Starting about February, the financial media will be going gangbusters publishing ideas for tax deductions. That’s too late, though, for a lot of things. To take full advantage of tax planning opportunities, you need to take some steps now – prior to December 31st – to claim a deduction on your tax return when filing time comes in April. Or August. Or October. Whatever.

1. Buy Software

Year-End Tax Tips for Real Estate AgentsAdmittedly, Trulia’s a company that sells software, so we’re not exactly a dispassionate observer. But you should know that software you buy for the purpose of running your real estate business is not only depreciable, it’s tax deductible in the first year, under Section 179 of the Internal Revenue Code.

While the cost of custom-made software has to be depreciated over 36 months, Section 179 allows you to deduct the entire cost of off-the-shelf software, such as Market Leader’s tools, in the first year.

So, if you’ve been putting off investment in software you need to make sooner or later, now’s the time to pull the trigger – before the year’s end. You need to place the software into service this year, before December 31st, to qualify for the first year deduction – subject to an overall limit of $25,000 for all Section 179 deductions for tax year 2014.

What qualifies as “off-the-shelf” software?

  • Software that is readily available for purchase by the general public.
  • Software that is subject to a non-exclusive license.
  • Software that has not been substantially modified.

Examples of software you may need include:

  • Microsoft Office Suite
  • Accounting software such as QuickBooks or Intuit
  • Market Leader
  • Security or Antivirus applications like Norton or McAfee
  • Project management programs
  • Payroll processing programs
  • Graphics and creative programs

You can also deduct the cost of leasing or renting software, such as Adobe’s Creative Suite.

2. Buy Mobile Devices

Again, if you have been putting off that tablet purchase that will help you show properties or capture visitor information at open houses, pull the trigger prior to the end of the year.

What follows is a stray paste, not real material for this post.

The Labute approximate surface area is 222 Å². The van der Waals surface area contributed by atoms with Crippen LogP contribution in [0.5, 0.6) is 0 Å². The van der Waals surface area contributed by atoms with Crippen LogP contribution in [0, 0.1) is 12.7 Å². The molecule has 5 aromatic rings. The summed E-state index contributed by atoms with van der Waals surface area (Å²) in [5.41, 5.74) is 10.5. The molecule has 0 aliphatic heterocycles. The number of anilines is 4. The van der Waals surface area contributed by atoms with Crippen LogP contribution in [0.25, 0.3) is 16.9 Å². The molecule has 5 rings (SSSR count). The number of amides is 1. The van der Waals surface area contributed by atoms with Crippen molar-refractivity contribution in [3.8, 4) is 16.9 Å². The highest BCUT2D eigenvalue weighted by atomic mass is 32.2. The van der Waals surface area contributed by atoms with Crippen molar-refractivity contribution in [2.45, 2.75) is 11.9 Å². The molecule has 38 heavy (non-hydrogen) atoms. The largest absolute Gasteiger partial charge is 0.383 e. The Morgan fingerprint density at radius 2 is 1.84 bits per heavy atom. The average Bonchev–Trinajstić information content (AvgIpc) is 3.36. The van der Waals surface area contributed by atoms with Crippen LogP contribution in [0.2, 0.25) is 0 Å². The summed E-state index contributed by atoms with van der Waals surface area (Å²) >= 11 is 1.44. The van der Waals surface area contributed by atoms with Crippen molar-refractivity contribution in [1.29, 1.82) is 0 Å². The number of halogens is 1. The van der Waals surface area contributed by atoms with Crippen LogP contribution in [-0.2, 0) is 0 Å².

While computers are normally depreciable over several years under MACRS rules (meaning you have to spread out your deductions), Section 179 also applies to computers and most kinds of tangible property put into service prior to the end of the year. If you hold off until after December 31st, you’ll have to wait until your 2016 filing date to get the deduction.

3. Replace Office Equipment and Furnishings

Setting up that home office? Breaking loose from your broker’s office? Setting up your own brokerage? Buy that stuff and put it into service before the end of the year and you can take an immediate deduction under Section 179.

Wait until next year and it’s too late, as you’ll have to wait until 2016’s filing before you can claim a deduction. But you can deduct the cost of furnishings, office equipment and other tangible property for your real estate business in 2015 for anything you purchase and use prior to December 31st. This is true even if you didn’t pay cash for the furnishings and equipment.

NOTE: Remember that there is an overall limit of $25,000 on all Section 179 deductions for 2014 and 2015, until Congress changes the law. This is much lower than the $500,000 available in previous years.

4. Pay Professional and Membership Dues and Subscriptions

That’s a tax deductible expense. Pay them before year end and you can deduct them on this year’s taxes. Here is the information for 2014 and 2015 dues and assessments for the National Realtors® Association.

Now is the time to commit funds to other subscriptions as well, such as research and sales journals, sales training, periodicals such as the Wall Street Journal, and the like.

5. Start a Retirement Plan

starting a retirement plan can give real estate agents large tax deductionsEven if you’re self-employed, you can still open up a retirement plan over and above an IRA or a Roth IRA. Options include a Simplified Employee Pension plan (SEP IRA) or a solo 401(k) plan. Both options allow you to set aside significant amounts of money – potentially up to $53,000 or 25 percent of compensation for owner-operators of corporations (20 percent for self-employed individuals), whichever is greater – for retirement.

There may be some costs to establish these plans, but if it’s a new plan, you may be able to claim a tax credit worth 50 percent of the first $1,000 in setup costs in each of the first three years.

For SEP IRAs, you have until your filing deadline to contribute and still get a tax deduction for this year; but for 401(k)s, you must make your employee contributions prior to the end of the year.

6. Commit Marketing and Advertising Money

You can sign forward contracts for advertising and marketing services now to secure an immediate tax deduction for tax year 2014, even if you don’t actually receive the services until next year. This goes for advertising, printing, website development and other business and marketing expenses.

7. Book Professional Travel

The 2015 Real Estate Conference and Expo is in San Diego, Calif., on November 13-16. Sure, it’s tough to book out that far. But the RECon Global Retail Real Estate Convention is in Las Vegas on May 17-20, for you folks in commercial real estate and shopping centers.

You can find a list of various real estate industry conferences happening in the early part of 2015 here. Buy committing the travel money this year, you secure your deduction for this year, as well. Otherwise you’ll have to wait until you file in 2016 before you claim the deduction.

Disclaimer: The information listed in this blog post is for general informational purposes only. Tax planning is highly dependent on your individual circumstances. We recommend that you seek the services of a qualified and licensed tax professional for advice on your specific situation.